… in 1848, Karl Marx and Friedrich Engels published a pamphlet called The Communist Manifesto. It advocated the abolition of private property and emphasised that “the history of all hitherto existing society is the history of class struggles.”
Arguably one of the most influential works ever, the Manifesto influenced everything from literary theory to politics – notably being adopted (and, quickly, distorted) during the Russian Revolution and under Stalin’s rule in the early twentieth century.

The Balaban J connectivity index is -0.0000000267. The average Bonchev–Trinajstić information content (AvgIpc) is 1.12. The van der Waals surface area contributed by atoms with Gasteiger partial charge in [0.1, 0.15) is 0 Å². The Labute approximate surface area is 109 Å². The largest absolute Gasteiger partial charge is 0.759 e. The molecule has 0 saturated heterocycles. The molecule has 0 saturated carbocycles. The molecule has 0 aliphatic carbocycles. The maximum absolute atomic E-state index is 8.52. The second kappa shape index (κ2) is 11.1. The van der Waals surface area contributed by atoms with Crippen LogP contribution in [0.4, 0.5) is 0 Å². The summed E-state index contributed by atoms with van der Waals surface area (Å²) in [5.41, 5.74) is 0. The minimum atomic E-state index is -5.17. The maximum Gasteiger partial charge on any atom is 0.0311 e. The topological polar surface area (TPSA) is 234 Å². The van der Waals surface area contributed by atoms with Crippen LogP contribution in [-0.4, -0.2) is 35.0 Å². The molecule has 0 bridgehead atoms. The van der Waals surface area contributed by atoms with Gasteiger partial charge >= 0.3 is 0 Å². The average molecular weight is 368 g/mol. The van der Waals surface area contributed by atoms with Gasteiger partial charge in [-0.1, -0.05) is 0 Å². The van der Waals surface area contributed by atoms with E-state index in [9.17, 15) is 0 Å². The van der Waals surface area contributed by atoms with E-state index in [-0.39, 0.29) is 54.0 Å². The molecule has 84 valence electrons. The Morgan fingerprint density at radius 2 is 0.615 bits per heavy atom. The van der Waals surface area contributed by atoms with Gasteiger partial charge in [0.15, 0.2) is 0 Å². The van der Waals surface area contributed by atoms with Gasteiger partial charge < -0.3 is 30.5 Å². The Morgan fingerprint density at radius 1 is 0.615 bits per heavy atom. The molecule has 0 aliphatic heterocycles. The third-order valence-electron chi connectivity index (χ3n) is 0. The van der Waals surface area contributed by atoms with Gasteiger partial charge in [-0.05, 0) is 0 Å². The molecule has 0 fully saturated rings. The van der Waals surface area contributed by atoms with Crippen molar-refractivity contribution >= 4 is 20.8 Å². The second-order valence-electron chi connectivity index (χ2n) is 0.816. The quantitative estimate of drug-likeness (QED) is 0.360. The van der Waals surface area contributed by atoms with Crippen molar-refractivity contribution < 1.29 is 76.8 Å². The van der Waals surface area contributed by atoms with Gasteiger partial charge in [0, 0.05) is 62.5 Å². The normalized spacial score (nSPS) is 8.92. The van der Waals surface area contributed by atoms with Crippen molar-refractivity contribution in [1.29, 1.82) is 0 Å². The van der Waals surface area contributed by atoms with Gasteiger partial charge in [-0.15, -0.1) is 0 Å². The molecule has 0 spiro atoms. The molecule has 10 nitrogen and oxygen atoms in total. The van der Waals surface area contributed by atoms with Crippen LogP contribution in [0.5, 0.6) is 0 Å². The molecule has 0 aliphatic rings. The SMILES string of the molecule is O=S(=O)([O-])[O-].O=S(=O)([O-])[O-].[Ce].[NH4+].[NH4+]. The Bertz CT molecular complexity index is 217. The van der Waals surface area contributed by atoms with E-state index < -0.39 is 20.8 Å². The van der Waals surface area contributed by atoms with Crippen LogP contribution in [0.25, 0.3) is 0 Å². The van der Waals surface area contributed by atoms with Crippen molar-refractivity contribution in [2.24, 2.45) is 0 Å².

… in 1947 the ‘Hollywood Ten’ – a group of film producers, directors and screenwriters – were blacklisted by the majority of Hollywood Studios for their rumoured Communist affiliations.
These men included Alvah Bessie, Lester Cole, Herbert Biberman, Edward Dmytryk, John Howard Lawson, Ring Lardner Jr, Samuel Ornitz, Albert Maltz, Adrian Scott and Dalton Trumbo. Most were never employed in Hollywood again, so great was the fear of Communism in the west at this time.
Interestingly, the German writer Bertolt Brecht was originally among this group, but he fled the country the day after the inquest.